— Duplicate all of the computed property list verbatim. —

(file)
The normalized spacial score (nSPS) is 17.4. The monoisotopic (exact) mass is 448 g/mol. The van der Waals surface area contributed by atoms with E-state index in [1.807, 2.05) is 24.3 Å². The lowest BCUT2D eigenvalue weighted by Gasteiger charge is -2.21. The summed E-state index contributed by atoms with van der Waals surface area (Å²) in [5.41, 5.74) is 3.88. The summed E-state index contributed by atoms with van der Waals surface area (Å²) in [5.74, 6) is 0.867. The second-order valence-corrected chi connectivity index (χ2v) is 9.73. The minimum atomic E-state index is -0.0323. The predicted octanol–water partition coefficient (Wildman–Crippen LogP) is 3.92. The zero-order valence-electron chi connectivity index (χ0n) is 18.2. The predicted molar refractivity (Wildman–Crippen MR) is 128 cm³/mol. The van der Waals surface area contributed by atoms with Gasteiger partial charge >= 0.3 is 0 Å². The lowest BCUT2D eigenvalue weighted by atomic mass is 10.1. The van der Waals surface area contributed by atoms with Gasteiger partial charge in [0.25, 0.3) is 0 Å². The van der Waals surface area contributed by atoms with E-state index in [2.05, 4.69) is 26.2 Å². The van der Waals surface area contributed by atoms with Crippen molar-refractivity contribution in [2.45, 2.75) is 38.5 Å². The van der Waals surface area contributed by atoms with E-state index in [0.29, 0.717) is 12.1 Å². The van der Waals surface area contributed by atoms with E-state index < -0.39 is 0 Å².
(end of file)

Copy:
The normalized spacial score (nSPS) is 17.4. The monoisotopic (exact) mass is 448 g/mol. The van der Waals surface area contributed by atoms with E-state index in [1.807, 2.05) is 24.3 Å². The lowest BCUT2D eigenvalue weighted by Gasteiger charge is -2.21. The summed E-state index contributed by atoms with van der Waals surface area (Å²) in [5.41, 5.74) is 3.88. The summed E-state index contributed by atoms with van der Waals surface area (Å²) in [5.74, 6) is 0.867. The second-order valence-corrected chi connectivity index (χ2v) is 9.73. The minimum atomic E-state index is -0.0323. The predicted octanol–water partition coefficient (Wildman–Crippen LogP) is 3.92. The zero-order valence-electron chi connectivity index (χ0n) is 18.2. The predicted molar refractivity (Wildman–Crippen MR) is 128 cm³/mol. The van der Waals surface area contributed by atoms with Gasteiger partial charge >= 0.3 is 0 Å². The lowest BCUT2D eigenvalue weighted by atomic mass is 10.1. The van der Waals surface area contributed by atoms with Gasteiger partial charge in [0.25, 0.3) is 0 Å². The van der Waals surface area contributed by atoms with E-state index in [2.05, 4.69) is 26.2 Å². The van der Waals surface area contributed by atoms with Crippen molar-refractivity contribution in [2.45, 2.75) is 38.5 Å². The van der Waals surface area contributed by atoms with E-state index in [0.29, 0.717) is 12.1 Å². The van der Waals surface area contributed by atoms with E-state index < -0.39 is 0 Å².